One U.S. concern centers on the use of Chinese telecom equipment in countries that host American military bases, according to people familiar with the matter. The Defense Department has its own satellites and telecom network for especially sensitive communications, but most traffic at many military installations travels through commercial networks.

The initiative also coincides with rising tensions between Washington and Beijing on other fronts this year as the Trump administration moves to counter what some U.S. officials say they see as years of unbridled Chinese aggression. Washington has placed tariffs on some imports from China, drawing retaliation from Beijing. The U.S. has also tightened up foreign-investment rules targeting Chinese deal making.

Officials familiar with the current effort say concerns about telecom-network vulnerabilities predate the Trump era and reflect longstanding national-security worries.

The overseas push comes as wireless and internet providers around the world prepare to buy new hardware for 5G, the coming generation of mobile technology. 5G promises superfast connections that enable self-driving cars and the “Internet of Things,” in which factories and such everyday objects as heart monitors and sneakers are internet-connected.

U.S. officials say they worry about the prospect of Chinese telecom-equipment makers spying on or disabling connections to an exponentially growing universe of things, including components of manufacturing plants.

“We engage with countries around the world about our concerns regarding cyberthreats in telecommunications infrastructure,” a U.S. official said. “As they’re looking to move to 5G, we remind them of those concerns. There are additional complexities to 5G networks that make them more vulnerable to cyberattacks.”

The briefings are aimed at dissuading governments and telecom executives from using Huawei network components in both government and commercially operated networks. A core focus of the briefings is Beijing’s ability to force Chinese corporations to comply with government requests from government authorities, a U.S. official said.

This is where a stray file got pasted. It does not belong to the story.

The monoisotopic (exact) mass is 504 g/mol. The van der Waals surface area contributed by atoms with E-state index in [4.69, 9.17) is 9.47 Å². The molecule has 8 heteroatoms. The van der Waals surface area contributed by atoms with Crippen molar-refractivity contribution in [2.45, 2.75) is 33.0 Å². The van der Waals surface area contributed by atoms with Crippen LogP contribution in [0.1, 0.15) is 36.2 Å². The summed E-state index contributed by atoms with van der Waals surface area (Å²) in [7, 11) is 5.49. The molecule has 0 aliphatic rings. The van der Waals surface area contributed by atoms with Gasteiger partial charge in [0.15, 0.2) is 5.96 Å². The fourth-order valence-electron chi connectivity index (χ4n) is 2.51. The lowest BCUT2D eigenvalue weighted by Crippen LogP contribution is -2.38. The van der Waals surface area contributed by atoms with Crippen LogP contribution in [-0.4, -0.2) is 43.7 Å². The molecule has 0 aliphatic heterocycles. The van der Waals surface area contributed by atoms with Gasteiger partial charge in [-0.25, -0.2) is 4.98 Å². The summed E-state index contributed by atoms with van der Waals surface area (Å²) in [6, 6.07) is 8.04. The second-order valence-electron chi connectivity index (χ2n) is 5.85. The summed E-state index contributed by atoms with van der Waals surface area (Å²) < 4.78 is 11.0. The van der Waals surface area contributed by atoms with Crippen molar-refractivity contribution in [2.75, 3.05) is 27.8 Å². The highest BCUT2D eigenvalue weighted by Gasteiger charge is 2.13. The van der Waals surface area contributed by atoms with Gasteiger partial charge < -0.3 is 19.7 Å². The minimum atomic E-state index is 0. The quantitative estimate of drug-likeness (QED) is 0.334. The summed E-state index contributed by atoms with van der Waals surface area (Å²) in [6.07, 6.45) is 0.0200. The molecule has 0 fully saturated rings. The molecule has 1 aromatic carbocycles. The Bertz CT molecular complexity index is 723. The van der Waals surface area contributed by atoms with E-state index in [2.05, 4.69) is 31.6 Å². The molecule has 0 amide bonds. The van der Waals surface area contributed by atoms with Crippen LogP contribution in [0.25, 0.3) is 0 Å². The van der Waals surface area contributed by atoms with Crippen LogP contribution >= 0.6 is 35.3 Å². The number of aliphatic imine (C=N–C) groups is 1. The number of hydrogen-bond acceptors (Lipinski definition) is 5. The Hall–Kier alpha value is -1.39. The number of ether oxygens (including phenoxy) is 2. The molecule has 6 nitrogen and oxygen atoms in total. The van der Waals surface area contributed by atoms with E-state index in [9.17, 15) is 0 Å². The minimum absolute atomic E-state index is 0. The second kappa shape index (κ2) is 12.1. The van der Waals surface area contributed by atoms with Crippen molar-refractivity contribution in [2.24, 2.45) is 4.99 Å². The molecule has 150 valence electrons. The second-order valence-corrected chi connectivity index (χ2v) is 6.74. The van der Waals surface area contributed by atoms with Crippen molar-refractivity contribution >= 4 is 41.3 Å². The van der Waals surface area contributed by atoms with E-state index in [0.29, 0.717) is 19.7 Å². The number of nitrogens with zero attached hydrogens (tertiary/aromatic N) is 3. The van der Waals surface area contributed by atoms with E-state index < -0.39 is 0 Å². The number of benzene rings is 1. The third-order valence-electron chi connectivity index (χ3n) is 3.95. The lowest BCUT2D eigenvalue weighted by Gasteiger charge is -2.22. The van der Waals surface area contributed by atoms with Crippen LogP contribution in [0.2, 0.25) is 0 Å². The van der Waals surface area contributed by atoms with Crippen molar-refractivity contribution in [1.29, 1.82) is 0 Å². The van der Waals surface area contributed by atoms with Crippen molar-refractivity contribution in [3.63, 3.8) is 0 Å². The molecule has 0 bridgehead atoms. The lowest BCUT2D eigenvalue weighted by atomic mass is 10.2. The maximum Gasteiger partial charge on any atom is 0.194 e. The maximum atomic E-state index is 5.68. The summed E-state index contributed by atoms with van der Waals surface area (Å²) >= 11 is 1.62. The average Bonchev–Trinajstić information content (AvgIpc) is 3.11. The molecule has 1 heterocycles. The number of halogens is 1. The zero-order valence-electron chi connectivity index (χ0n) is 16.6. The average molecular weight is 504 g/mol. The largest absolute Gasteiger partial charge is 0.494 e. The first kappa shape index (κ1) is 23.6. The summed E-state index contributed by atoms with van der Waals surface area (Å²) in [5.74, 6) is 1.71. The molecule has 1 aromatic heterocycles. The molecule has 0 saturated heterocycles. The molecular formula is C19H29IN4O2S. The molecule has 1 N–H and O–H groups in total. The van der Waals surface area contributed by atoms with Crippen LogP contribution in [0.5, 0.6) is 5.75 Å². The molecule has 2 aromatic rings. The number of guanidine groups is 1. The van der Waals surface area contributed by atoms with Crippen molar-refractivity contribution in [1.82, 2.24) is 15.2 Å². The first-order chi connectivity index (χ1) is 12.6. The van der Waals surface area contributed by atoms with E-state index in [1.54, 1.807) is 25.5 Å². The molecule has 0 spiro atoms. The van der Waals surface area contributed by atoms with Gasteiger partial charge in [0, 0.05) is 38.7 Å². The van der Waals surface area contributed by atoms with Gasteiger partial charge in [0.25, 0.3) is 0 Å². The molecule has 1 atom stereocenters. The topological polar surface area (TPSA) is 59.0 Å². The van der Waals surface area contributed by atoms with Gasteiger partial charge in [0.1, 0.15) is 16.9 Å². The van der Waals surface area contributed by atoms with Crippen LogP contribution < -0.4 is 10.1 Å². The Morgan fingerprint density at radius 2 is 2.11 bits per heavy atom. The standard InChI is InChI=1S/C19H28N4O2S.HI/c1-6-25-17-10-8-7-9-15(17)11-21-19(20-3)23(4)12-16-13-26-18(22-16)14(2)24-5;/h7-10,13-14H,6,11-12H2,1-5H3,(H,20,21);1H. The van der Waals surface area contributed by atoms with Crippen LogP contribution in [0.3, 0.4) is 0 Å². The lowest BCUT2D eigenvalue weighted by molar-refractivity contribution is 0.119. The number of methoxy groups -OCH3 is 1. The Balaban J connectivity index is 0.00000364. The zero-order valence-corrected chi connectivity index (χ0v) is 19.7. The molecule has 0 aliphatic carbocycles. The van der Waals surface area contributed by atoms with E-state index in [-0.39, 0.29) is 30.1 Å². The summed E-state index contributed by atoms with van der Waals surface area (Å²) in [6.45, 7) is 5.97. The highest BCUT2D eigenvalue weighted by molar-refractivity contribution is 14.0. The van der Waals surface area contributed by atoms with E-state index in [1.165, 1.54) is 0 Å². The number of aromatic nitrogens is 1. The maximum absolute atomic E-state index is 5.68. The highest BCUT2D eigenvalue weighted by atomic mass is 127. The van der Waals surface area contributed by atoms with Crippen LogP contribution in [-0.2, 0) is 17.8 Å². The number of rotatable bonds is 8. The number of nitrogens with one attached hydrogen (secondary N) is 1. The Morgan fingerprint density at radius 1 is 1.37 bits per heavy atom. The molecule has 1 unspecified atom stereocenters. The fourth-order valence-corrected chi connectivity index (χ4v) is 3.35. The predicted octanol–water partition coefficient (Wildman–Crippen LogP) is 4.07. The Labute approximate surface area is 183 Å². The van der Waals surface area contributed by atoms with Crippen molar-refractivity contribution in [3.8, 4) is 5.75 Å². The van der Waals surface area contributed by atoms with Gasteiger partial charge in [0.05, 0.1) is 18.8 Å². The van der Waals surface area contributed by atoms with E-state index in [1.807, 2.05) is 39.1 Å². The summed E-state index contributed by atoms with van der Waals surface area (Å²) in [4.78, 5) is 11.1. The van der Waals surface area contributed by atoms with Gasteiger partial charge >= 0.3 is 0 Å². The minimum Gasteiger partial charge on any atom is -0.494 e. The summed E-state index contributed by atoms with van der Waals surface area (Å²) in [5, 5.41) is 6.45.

Some major carriers say Huawei’s broad offering of components, lower costs and high quality make it a difficult provider to do without.
Some major carriers say Huawei’s broad offering of components, lower costs and high quality make it a difficult provider to do without PHOTO:MICHAEL HANSON FOR THE WALL STREET JOURNAL

The talking points also emphasize how wireless and internet networks in a few years could be more susceptible to cyberattacks or espionage, people familiar with the briefings said. Today’s cellular-tower equipment, for instance, is largely isolated from the “core” systems that transfer much of a network’s voice and data traffic. But in the 5G networks telecom carriers are preparing to install, cellular-tower hardware will take over some tasks from the core—and that hardware could potentially be used to disrupt the core via cyberattacks. For that reason, U.S. officials worry that Huawei or ZTE cellular-tower equipment could compromise swaths of a telecom network.

Huawei is the world’s No. 2 smartphone maker behind Samsung Electronics Co. It is the global leader for telecom equipment, such as the hardware that goes into cellular towers, internet networks and other infrastructure that enables modern communication.

Huawei has long said it is an employee-owned company and isn’t beholden to any government, and has never used its equipment to spy on or sabotage other countries. It said its equipment is as safe as that of Western competitors, such as Finland’s Nokia Corp. and Sweden’s Ericsson , because all manufacturers share common supply lines.